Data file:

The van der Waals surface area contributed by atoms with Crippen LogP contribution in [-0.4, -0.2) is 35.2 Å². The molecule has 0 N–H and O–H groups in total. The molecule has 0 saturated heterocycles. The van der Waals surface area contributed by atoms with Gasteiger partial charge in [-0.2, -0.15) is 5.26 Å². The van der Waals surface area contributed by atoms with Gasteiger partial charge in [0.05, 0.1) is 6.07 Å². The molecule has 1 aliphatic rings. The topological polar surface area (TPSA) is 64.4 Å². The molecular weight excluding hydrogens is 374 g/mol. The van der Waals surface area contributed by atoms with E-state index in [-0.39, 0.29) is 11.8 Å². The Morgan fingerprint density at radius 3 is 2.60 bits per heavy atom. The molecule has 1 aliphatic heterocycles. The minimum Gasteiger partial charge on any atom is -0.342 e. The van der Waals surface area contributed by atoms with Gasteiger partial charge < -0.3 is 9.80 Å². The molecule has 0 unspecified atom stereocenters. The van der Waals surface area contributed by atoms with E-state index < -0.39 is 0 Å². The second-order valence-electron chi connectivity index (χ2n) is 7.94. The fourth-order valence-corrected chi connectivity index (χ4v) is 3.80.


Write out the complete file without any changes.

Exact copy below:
The van der Waals surface area contributed by atoms with Crippen LogP contribution in [-0.4, -0.2) is 35.2 Å². The molecule has 0 N–H and O–H groups in total. The molecule has 0 saturated heterocycles. The van der Waals surface area contributed by atoms with Gasteiger partial charge in [-0.2, -0.15) is 5.26 Å². The van der Waals surface area contributed by atoms with Gasteiger partial charge in [0.05, 0.1) is 6.07 Å². The molecule has 1 aliphatic rings. The topological polar surface area (TPSA) is 64.4 Å². The molecular weight excluding hydrogens is 374 g/mol. The van der Waals surface area contributed by atoms with E-state index in [-0.39, 0.29) is 11.8 Å². The Morgan fingerprint density at radius 3 is 2.60 bits per heavy atom. The molecule has 1 aliphatic heterocycles. The minimum Gasteiger partial charge on any atom is -0.342 e. The van der Waals surface area contributed by atoms with Gasteiger partial charge < -0.3 is 9.80 Å². The molecule has 0 unspecified atom stereocenters. The van der Waals surface area contributed by atoms with E-state index < -0.39 is 0 Å². The second-order valence-electron chi connectivity index (χ2n) is 7.94. The fourth-order valence-corrected chi connectivity index (χ4v) is 3.80.